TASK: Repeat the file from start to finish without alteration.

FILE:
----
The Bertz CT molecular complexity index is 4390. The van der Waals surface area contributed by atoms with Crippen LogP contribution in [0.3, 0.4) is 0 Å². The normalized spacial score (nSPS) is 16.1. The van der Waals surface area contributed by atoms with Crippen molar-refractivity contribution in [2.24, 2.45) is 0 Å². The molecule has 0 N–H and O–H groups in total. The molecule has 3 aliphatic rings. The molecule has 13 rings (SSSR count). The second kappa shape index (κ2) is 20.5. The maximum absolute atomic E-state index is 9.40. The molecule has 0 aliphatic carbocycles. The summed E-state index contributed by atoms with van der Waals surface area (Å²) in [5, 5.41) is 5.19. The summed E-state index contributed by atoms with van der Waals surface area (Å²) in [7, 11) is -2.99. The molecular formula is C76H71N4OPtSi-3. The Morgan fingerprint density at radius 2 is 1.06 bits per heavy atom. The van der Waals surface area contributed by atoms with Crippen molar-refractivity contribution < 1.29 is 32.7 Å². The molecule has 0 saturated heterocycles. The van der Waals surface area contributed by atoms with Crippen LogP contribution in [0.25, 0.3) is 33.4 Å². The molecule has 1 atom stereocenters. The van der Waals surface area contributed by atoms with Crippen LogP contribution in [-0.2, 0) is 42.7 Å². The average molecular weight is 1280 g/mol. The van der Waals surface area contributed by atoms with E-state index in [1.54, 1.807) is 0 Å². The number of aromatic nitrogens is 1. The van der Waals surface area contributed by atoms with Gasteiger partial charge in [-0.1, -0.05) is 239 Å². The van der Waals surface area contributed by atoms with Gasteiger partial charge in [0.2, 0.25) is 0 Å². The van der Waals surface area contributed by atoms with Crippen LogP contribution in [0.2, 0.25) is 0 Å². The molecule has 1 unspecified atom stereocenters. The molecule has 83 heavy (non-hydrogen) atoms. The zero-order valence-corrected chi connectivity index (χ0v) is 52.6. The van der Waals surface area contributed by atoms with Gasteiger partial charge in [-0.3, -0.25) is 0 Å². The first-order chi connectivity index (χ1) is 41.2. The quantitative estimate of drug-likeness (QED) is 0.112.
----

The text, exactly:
The Bertz CT molecular complexity index is 4390. The van der Waals surface area contributed by atoms with Crippen LogP contribution in [0.3, 0.4) is 0 Å². The normalized spacial score (nSPS) is 16.1. The van der Waals surface area contributed by atoms with Crippen molar-refractivity contribution in [2.24, 2.45) is 0 Å². The molecule has 0 N–H and O–H groups in total. The molecule has 3 aliphatic rings. The molecule has 13 rings (SSSR count). The second kappa shape index (κ2) is 20.5. The maximum absolute atomic E-state index is 9.40. The molecule has 0 aliphatic carbocycles. The summed E-state index contributed by atoms with van der Waals surface area (Å²) in [5, 5.41) is 5.19. The summed E-state index contributed by atoms with van der Waals surface area (Å²) in [7, 11) is -2.99. The molecular formula is C76H71N4OPtSi-3. The Morgan fingerprint density at radius 2 is 1.06 bits per heavy atom. The van der Waals surface area contributed by atoms with Crippen molar-refractivity contribution < 1.29 is 32.7 Å². The molecule has 0 saturated heterocycles. The van der Waals surface area contributed by atoms with Crippen LogP contribution in [0.25, 0.3) is 33.4 Å². The molecule has 1 atom stereocenters. The van der Waals surface area contributed by atoms with Crippen LogP contribution in [-0.2, 0) is 42.7 Å². The average molecular weight is 1280 g/mol. The van der Waals surface area contributed by atoms with E-state index in [1.54, 1.807) is 0 Å². The number of aromatic nitrogens is 1. The van der Waals surface area contributed by atoms with Gasteiger partial charge in [-0.1, -0.05) is 239 Å². The van der Waals surface area contributed by atoms with Gasteiger partial charge in [0.2, 0.25) is 0 Å². The van der Waals surface area contributed by atoms with Crippen LogP contribution in [0.2, 0.25) is 0 Å². The molecule has 1 unspecified atom stereocenters. The molecule has 83 heavy (non-hydrogen) atoms. The zero-order valence-corrected chi connectivity index (χ0v) is 52.6. The van der Waals surface area contributed by atoms with Gasteiger partial charge in [-0.3, -0.25) is 0 Å². The first-order chi connectivity index (χ1) is 41.2. The quantitative estimate of drug-likeness (QED) is 0.112.